}
    }
    import field news_ref.title as title {}
    import field news_ref.language as language {}
}

The shared news schema neither holds the model vector nor has a model field. However, it still has a version field, obtained from a dedicated news configuration. This version is used only for garbage collection of removed documents, as described below.

Garbage collection

After adding all the machinery above, it’s time to make sure that we keep our app clean and tidy. Recall that we keep two sets per model, such that version 1 goes to set 1, version 2 goes to set 0, version 3 goes to set 1, and so on. Now, consider a news article that has been deleted by its author before version 3 was created. After feeding version 3, set 1 will include up-to-date articles with version 3, but will also still include the deleted article with version 1. While our queries filter by version hence ignore the deleted article, we still need to remove it from the app, otherwise we’ll gather a lot of obsolete data over time.

Vespa provides a built-in garbage collection mechanism, which relies on a filter that determines which documents should be included in the app, and consequently which documents should be removed from it. In our case, we detect up-to-date documents based on their internal version. Unfortunately, the filter expression is specified in the application settings, while the actual versions of interest change with each feeding. How can we filter out obsolete documents then?

To solve this problem, we leverage parent-child relations again. To this end, each document forms this relation with its model configuration document and imports the version field, renaming it to latest_version for instance. Each document then has two version fields: the one with which it was created, and the one imported from the configuration. While the former is fixed and will never change, the latter will change any time the configuration is updated (imported fields are references, they don’t hold the actual data). The relevant portions of the user and news schemas will now look as follows:

        field version type long {
            indexing: attribute
            attribute: fast-search
        }

        field config_ref type reference<config> {
            indexing: attribute
        }

        import field config_ref.version as latest_version {}

Now, we can distinguish between up-to-date and obsolete documents by comparing the version and latest_version fields: if they are equal the document is part of the latest feed, otherwise it isn’t. Note that a difference may be briefly acceptable during a hot swap, where on-going queries should access documents from the set that became old. We can therefore allow some slack in our filter definition, defined in services.xml under the <content> tag:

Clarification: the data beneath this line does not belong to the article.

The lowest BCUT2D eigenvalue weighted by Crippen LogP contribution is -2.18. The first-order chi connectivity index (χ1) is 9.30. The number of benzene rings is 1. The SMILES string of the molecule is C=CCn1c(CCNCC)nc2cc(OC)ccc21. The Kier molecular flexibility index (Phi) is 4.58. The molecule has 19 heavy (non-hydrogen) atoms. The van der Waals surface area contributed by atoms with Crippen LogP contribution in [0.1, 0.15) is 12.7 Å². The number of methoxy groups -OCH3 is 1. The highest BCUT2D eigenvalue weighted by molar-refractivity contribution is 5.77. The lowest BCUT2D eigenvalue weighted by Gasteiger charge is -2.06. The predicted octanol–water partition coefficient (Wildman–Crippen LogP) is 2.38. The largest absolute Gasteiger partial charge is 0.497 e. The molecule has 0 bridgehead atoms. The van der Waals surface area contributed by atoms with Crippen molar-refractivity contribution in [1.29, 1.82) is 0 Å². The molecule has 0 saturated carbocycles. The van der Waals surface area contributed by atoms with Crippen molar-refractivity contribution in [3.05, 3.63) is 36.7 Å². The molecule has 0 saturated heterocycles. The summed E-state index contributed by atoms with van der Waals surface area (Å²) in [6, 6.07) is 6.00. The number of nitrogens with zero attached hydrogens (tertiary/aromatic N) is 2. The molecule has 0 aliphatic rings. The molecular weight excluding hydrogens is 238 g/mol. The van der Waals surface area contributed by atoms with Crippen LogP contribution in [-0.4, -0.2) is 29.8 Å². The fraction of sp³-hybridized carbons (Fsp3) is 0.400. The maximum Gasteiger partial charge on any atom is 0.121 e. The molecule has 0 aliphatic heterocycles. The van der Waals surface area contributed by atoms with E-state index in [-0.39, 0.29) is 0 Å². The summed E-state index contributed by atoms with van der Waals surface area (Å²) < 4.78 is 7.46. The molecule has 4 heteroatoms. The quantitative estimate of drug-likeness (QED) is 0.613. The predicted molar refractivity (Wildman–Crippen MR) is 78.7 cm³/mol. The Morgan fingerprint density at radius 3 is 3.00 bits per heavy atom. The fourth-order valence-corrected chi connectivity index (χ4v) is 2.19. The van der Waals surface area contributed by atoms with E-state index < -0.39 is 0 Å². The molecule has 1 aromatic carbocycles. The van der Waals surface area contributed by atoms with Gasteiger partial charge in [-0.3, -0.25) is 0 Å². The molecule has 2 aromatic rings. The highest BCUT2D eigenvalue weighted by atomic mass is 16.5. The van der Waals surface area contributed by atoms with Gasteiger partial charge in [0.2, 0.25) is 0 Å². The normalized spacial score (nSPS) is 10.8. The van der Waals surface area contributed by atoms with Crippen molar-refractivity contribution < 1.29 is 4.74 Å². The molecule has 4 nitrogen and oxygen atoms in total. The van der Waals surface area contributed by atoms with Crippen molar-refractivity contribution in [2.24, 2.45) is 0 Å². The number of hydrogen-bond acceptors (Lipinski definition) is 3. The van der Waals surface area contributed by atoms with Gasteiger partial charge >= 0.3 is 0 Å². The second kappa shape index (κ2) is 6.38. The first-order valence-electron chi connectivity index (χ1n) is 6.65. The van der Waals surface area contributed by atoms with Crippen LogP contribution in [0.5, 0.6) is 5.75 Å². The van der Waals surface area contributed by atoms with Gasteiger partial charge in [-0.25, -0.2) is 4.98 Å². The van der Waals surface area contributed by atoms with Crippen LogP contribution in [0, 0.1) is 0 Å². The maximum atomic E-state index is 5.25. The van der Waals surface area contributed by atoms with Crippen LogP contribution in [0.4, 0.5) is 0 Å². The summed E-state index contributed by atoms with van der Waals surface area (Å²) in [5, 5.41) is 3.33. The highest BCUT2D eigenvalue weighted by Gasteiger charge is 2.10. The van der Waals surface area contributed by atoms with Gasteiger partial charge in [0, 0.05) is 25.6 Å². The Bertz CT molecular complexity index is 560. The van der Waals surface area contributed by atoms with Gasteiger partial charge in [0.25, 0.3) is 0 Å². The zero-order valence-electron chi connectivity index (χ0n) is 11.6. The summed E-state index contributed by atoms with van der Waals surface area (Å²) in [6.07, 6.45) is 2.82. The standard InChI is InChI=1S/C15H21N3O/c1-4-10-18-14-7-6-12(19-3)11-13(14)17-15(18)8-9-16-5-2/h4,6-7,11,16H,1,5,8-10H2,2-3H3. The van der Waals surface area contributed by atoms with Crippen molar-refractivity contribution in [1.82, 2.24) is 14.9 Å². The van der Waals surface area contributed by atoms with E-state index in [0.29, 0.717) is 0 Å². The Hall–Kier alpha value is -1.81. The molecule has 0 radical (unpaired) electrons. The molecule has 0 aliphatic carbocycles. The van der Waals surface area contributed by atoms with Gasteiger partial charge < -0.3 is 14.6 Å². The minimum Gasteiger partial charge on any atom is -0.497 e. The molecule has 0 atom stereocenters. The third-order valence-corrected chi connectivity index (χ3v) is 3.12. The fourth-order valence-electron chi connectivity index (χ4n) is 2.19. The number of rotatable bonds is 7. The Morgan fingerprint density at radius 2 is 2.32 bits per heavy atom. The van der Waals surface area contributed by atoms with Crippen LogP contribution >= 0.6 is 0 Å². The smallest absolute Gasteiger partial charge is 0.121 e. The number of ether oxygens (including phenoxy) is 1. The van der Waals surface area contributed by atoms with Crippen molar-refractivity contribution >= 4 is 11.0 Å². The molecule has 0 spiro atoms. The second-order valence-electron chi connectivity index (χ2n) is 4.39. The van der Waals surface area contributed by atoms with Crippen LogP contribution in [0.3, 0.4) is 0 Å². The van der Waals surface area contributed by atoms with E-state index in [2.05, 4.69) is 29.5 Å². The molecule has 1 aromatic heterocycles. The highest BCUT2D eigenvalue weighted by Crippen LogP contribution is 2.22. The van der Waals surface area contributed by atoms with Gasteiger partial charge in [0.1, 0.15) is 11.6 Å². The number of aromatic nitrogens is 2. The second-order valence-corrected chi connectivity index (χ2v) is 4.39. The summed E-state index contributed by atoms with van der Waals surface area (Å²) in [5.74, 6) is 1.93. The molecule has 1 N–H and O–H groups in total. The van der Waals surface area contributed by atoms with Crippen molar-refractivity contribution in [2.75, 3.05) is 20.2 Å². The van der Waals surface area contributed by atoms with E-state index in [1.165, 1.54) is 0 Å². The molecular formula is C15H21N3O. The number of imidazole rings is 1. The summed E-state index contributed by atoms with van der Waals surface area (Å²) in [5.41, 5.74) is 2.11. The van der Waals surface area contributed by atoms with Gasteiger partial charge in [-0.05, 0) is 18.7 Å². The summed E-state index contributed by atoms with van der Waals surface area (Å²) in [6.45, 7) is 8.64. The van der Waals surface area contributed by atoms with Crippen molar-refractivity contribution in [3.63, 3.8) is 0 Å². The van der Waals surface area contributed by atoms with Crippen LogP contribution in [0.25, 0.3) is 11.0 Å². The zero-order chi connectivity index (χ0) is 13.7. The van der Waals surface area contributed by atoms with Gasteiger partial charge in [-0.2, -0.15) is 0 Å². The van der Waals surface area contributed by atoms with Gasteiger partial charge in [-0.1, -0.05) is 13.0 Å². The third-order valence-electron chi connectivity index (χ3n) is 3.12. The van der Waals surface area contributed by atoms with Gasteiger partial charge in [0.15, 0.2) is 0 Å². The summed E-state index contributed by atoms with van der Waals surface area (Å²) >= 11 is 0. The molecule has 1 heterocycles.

<documents garbage-collection="true" garbage-collection-interval="21600">
      <document mode='index' type='config' global='true'/>
      <document mode='index' type='news' global='true'
                selection='(news.latest_version == null) or (news.version >= news.latest_version - 2)'/>
      <document mode='index' type='news_model'
                selection='(news_model.latest_version == null) or (news_model.version >= news_model.latest_version - 2)'/>
      <document mode='index' type='user'
                selection='(user.latest_version == null) or (user.version >= user.latest_version - 2)'/>
    </documents>

Note that the filter not only compares the internal and the latest versions but also checks whether the latest version is null. This is required as the filter is also applied during feeding. At that point, the reference to the configuration document isn't active yet, hence all imported fields contain null values. Without the null check, all our documents would be filtered out during feeding.

Dealing with feeding failures

Consider the following scenario: your automated feeding workflow starts by obtaining the target version for the next feeding from the configuration, then feeds the vespa app, but then some failure happens before the hot swap is completed. Since the configuration wasn’t updated, no query will consider the documents that were just fed. No harm done, right? Well, the next day, the feeding workflow starts again, with the next day’s model. During the day that passed, some users and articles were removed from the system, hence aren’t included in the new model. The feeding completes successfully this time, including the hot swap. The current model now has today’s model, along with the articles and users that were removed yesterday, all sharing the same version and all accessible to queries. This can be a problem.